Czerny: Meeting Beethoven


This article will make all its readers feel the gasp of breath at the end of the 10 floors where Czerny, who is only 6 years old, took small steps to reach Beethoven's apartment, while at the same time, it will make the life anxiety of a father for his son live in their bones. The memoir, which you will read below, was written by Czerny himself in 1842 and has been translated from the original, which is now in the Vienna archives of the Gesellschaft der Musikfreunde / Musikverein (Society of Friends of Music).

First of all, I would like to write the main protagonists of the story and the background information: An old man named Krumpholz, the brother of the man who invented the harp pedal, used to visit us almost every night. A violinist, Krumpholz was also a member of the palace orchestra. He was a complete music lover, and his technical knowledge was quite advanced. He would examine and criticize his compositions with a very agile wit and quality. When the young Beethoven's name was just beginning to be heard, it was not too late to get to know this extraordinary composer in Krumpholz, and he soon became one of the figures you can see in his house. They spent almost the whole day together, young Beethoven playing him his compositions, smiling at the old-fashioned Krumpholz's criticism. Young Beethoven, whose compositions could not be understood during his lifetime, was heavily criticized by old-fashioned Mozart-Haydn followers. This old man (Krumpholz), with whom I play Beethoven compositions almost every day, helped me a lot with tempo and dynamics, even though he did not know how to play the piano.

He was someone who had the chance to listen to all these works from Beethoven himself. I must have been so impressed by his excitement that I soon found myself continuing my life with the admiration of Beethoven. Krumpholz would stop by us some afternoons and play the melodies of new compositions Beethoven was working on, with his violin, which have not yet been published. This gave me the chance to get to know and hear his compositions before anyone else. Another advantage was how long the master worked to perfect his works… Because sometimes it would take years for the melodies I heard to be printed! Let's get back to that day: I was only 10 years old when Krumpholz took me to meet Beethoven. I did not sleep at all that night, and in the morning I was full of excitement and fear. It was such an excitement that while I was writing these lines, I can say that the most vivid memory of my life was that day!

It was winter when my father, Krumpholz and I went to see Beethoven. We walked through Leopoldstadt to a street called “der tiefe Graben” (deep ditch). Later, we climbed the stairs to the 6th floor of a building, and were met by a rather shabby servant and taken to Beethoven's house. The room was quite messy. There were pieces of paper everywhere. The bare-walled room had hardly any chairs, save for the chair in front of the master's Walter piano (the best of the time!). The Wranitsky brothers, Süssmayr, Schuppanzigh, and one of Beethoven's brothers were also there. Without interrupting the story too much, I would like to briefly introduce these names to you; Paul Wranitzky – Violinist and composer Anton Wranitzky – student of Mozart and Haydn, violinist and composer Franz Xaver Süssmayr – Austrian composer. The person who completed Mozart's unfinished Requiem. Ignaz Schuppanzigh – Austrian violinist, teacher of Beethoven. Let's continue from where we left off; Beethoven was wearing a gray, long-haired dressing gown. His trousers were the right fit. His charcoal-colored hair was cut short. His beard looked like it hadn't been trimmed for a week, and his face was dark. In his ears were certain cottons that had been dipped in a yellow liquid. At that time, it was not possible for you to catch the slightest evidence that he was deaf.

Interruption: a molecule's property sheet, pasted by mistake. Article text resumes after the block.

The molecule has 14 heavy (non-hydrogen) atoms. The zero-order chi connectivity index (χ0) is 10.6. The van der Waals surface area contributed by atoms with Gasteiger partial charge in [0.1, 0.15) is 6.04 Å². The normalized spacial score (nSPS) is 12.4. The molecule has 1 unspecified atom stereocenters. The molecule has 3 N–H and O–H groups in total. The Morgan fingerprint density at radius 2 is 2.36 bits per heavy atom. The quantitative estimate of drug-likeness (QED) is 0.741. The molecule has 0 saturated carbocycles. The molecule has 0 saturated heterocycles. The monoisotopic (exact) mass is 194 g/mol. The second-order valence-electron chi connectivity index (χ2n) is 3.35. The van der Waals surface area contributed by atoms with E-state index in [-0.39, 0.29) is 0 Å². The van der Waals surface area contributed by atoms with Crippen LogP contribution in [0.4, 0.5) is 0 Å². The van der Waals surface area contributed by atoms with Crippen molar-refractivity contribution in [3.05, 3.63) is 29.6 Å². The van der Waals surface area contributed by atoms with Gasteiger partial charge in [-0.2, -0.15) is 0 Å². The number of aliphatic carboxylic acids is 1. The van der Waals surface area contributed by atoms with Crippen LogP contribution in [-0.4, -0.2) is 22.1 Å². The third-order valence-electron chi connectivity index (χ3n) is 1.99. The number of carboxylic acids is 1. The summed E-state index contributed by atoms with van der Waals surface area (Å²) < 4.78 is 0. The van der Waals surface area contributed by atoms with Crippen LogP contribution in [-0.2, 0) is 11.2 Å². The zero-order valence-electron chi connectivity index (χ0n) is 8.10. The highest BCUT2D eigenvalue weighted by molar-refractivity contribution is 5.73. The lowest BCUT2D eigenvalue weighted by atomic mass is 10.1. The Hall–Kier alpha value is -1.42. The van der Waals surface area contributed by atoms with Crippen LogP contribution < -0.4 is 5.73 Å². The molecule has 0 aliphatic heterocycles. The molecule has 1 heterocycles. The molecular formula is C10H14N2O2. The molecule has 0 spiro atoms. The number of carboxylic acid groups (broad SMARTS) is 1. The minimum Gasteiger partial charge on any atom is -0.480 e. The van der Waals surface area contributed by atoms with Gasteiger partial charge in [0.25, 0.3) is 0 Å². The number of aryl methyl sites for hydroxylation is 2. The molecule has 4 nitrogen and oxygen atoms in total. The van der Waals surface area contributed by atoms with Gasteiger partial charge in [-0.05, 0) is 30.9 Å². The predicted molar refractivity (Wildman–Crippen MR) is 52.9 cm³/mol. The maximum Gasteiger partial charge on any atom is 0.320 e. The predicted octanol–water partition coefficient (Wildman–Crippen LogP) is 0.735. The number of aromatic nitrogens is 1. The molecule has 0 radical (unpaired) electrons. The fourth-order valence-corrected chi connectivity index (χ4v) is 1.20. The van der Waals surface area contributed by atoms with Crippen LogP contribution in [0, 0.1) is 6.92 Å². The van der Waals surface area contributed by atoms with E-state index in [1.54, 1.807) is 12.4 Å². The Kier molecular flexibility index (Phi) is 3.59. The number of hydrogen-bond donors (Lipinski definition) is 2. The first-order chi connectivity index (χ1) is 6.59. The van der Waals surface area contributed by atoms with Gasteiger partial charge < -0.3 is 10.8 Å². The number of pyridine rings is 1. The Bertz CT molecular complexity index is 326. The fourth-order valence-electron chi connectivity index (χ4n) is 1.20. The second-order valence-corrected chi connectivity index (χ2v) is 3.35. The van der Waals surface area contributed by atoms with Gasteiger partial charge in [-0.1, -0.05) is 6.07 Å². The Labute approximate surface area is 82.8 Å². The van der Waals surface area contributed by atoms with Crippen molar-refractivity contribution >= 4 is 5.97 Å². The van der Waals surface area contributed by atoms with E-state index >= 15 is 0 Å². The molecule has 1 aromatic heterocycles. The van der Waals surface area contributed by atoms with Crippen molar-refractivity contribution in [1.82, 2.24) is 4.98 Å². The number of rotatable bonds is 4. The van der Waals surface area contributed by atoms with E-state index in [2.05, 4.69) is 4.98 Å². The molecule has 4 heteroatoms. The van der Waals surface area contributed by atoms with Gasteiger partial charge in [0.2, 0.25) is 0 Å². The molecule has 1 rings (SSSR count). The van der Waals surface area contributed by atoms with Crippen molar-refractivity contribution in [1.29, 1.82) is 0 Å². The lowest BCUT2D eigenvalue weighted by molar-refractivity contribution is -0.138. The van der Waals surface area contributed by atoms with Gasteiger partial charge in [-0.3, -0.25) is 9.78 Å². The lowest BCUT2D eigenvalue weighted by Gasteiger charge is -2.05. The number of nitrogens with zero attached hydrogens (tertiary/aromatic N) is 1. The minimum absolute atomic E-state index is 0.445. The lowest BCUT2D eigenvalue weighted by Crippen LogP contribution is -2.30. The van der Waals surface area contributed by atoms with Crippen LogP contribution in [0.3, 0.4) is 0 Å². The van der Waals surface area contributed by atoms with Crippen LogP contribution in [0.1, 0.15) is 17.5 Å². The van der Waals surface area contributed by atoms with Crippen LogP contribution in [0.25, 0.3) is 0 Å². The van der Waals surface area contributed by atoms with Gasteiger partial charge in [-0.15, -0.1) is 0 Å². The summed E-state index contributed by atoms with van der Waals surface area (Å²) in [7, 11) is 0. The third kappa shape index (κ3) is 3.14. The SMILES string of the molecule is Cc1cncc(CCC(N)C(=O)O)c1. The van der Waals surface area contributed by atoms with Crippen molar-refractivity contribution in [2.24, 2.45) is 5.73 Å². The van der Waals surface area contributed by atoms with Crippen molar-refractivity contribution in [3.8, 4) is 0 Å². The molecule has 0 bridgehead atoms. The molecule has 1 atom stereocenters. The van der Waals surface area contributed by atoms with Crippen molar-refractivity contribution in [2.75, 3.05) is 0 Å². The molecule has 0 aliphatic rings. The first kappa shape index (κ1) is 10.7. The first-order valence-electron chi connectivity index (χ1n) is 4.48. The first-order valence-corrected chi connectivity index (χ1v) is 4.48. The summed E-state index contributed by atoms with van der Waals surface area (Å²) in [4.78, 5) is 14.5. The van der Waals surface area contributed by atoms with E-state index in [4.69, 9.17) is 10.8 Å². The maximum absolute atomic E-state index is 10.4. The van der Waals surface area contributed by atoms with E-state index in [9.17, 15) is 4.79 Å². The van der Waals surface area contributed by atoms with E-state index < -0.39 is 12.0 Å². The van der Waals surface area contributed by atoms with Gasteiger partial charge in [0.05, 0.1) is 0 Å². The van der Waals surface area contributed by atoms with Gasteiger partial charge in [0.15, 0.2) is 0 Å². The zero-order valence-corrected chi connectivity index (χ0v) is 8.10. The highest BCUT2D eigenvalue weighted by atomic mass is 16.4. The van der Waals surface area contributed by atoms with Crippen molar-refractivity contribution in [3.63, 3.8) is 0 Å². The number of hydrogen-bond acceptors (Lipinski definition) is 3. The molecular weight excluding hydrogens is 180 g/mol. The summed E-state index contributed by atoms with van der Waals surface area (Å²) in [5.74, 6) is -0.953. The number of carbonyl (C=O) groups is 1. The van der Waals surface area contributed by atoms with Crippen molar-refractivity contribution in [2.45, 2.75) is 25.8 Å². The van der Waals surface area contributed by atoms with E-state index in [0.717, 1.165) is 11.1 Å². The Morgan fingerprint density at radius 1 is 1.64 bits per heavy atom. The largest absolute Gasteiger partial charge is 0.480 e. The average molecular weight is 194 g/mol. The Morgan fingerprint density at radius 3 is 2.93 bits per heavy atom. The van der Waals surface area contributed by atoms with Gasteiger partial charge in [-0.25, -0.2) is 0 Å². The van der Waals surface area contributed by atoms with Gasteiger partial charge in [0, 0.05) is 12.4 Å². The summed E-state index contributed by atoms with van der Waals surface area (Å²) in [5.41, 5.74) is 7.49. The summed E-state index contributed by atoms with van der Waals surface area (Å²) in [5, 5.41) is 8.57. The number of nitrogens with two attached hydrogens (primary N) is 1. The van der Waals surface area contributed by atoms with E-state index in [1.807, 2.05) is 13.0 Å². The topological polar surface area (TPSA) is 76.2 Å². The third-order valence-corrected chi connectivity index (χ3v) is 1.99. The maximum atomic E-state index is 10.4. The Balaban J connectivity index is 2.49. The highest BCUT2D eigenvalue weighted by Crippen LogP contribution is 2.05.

I was told to play something, because I did not dare to play one of his compositions, I started playing Mozart's concerto in C-major (No.21). Soon Beethoven took his interest in me and sat next to me. He started playing the orchestra part of the piece with me using his left hand. I remember her hands, they were pretty hairy. Fingertips are wide. When the satisfaction on his face encouraged me, I first played his own Pathétique sonata (Op.13) and then accompanied my father and played Adelaide. As soon as the piece was finished, Beethoven turned to my father and said: “The boy has talent. I will teach him myself and accept him as my student. Send it to me several times a week. But first get Emanuel Bach's book 'the art of playing the piano'. He should come to the next lesson with that book.” Others in the room also congratulated my father, I still remember the satisfaction on Krumpholz's face. As soon as we left the house, my father ran away and went to the music shops to find Bach's book.


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